Re: Women in Marketing
Well I'm starting to feel right at home in this discussion boys!
Hubby has always been more of a thinker than a doer. Anything he had ever learned at extension meetings, on Market to Market, or in farm magazines that he read were never acted upon because he thought he knew better. Or, by the time he did act, an opportunity was missed. I was happy to be the bookkeeper for our operation, but working with other farmers - successful farmers - gave me glimpses into more profitable ways of doing things. I began to educate myself as much as possible. I started keeping track of prices, and noticing seasonal highs & lows. I began reading what you guys say here on this board. When I made my first forward contract, I had the courage to say that I didn't know what I was doing, which hubby would have never done. Then, "since I had experience with such things", he made it my regular job, although he tries to tell me when to do it. Sometimes I listen, often I don't, which he resents. But we're finally turning a profit, which I think is the idea, right?
It's always been my fault for missing the big sale, and it's my fault for selling at the wrong time, and it will probably be my fault when we have to pay too much for taxes, but I've accepted my position in this partnership. I don't particularly like marketing, but in our own wierd way we're maximizing our strengths, as p-oed said.
Re: Old Timer's Quote
"The old timers that have been married for many years always tell you to keep em barefoot and pregnant and in the house, that is the way they are happiest. Keep em out of the business!"
Sounds like a good way to up th world poplulation, and that may have been neccessary in their day,but I don't think it is now.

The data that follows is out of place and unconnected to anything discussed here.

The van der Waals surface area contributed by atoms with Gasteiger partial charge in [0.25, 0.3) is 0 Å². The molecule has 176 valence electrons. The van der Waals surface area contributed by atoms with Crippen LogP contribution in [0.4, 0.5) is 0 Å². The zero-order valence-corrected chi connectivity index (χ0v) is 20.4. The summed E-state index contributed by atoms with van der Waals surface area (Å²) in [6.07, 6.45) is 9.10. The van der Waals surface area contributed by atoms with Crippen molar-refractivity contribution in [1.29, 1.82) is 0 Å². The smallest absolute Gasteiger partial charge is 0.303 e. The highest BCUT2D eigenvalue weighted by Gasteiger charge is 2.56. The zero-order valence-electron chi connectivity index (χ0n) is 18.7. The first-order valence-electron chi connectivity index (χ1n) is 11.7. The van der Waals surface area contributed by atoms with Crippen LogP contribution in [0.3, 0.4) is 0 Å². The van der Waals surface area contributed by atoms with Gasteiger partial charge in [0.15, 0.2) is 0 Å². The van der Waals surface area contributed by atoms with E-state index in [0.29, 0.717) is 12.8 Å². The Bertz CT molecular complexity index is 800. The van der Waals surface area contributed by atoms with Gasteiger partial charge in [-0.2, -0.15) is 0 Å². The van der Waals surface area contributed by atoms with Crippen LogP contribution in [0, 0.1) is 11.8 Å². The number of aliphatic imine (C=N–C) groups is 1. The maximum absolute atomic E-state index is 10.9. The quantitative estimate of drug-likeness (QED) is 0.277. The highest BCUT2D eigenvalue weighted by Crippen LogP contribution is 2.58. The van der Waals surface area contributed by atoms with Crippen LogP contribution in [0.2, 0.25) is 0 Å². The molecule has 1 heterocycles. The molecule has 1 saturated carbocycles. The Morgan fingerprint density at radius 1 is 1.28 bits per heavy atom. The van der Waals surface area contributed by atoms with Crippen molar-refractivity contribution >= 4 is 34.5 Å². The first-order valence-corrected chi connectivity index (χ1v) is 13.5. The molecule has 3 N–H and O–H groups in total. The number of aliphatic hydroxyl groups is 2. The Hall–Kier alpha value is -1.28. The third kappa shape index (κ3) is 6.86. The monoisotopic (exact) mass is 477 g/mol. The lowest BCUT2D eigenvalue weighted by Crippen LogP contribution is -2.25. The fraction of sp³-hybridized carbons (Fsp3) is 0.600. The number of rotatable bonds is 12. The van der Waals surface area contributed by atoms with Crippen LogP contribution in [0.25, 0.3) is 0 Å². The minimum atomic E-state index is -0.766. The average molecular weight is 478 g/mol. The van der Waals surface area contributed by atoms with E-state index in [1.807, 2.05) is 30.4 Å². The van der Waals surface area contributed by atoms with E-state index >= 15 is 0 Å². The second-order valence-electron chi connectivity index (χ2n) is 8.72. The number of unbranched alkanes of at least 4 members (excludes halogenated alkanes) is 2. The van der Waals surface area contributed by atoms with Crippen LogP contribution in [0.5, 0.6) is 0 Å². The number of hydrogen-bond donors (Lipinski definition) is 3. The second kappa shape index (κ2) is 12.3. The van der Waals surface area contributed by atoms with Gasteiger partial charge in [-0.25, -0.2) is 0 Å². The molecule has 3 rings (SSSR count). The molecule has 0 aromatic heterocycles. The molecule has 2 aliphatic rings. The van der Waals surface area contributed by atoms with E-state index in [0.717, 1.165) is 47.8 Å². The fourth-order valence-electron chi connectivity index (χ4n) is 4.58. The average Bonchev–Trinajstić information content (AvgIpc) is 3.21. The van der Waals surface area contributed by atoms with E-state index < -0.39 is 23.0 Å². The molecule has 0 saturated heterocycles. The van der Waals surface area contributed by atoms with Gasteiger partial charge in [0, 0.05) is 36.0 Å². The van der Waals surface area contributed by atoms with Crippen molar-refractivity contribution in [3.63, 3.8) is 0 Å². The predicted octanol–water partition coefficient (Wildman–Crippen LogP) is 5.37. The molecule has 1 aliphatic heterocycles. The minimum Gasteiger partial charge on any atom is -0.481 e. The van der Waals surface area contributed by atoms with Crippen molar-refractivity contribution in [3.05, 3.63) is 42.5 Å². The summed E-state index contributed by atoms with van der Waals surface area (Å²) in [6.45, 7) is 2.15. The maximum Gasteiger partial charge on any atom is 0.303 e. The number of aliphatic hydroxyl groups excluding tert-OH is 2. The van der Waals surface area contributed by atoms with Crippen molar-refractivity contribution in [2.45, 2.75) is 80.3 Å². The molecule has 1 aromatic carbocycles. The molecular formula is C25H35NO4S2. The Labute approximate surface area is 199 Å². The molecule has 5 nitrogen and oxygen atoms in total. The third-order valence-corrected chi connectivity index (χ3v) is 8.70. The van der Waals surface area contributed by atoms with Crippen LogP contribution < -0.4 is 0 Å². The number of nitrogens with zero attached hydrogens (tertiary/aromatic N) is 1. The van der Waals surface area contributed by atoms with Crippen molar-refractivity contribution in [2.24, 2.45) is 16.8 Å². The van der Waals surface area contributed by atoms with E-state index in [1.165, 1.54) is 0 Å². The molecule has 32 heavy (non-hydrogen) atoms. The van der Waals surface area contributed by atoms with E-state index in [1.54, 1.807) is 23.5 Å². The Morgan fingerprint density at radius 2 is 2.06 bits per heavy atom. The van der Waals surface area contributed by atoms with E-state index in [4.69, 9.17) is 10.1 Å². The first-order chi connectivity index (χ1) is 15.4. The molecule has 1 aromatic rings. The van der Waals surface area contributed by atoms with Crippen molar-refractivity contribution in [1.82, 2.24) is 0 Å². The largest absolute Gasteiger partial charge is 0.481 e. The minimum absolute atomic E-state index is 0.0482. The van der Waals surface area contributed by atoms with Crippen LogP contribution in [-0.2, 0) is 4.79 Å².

Looks like your in a good position on your grain.
Re: Women in Marketing
IMO many, if not most, farmers don't like marketing. Yes, they like to hit the high for the coffee shop, but often act uneasy, nervous or uninformed much of the time. From this comes much of the marketing humor. There's often a grain of truth in it. Some of these same people are quite good at organizing the labor or methods of getting the work done. Marketing is quite often not nearly as concrete.
The key to any marketing depends on the amount of information one gathers - as with everything else - except little about marketing is readily visible like the rest of farming can be. Another aspect is being able to understand what kind of 'filter' one needs to create a big frame of reference to hang that information on. Luckily there is no shortage of historical data.
I don't see why a woam should be any worse at it than a man. I think the issue tends to be the priorities regarding families, outside jobs etc. Probably one hang up is the idea that a person who knows how to grow a crop and understand the machinery needed and used and spends the time on the land doing it will tend to assume they should be the best person to market it. I don't know that the skill sets needed are necessarily related.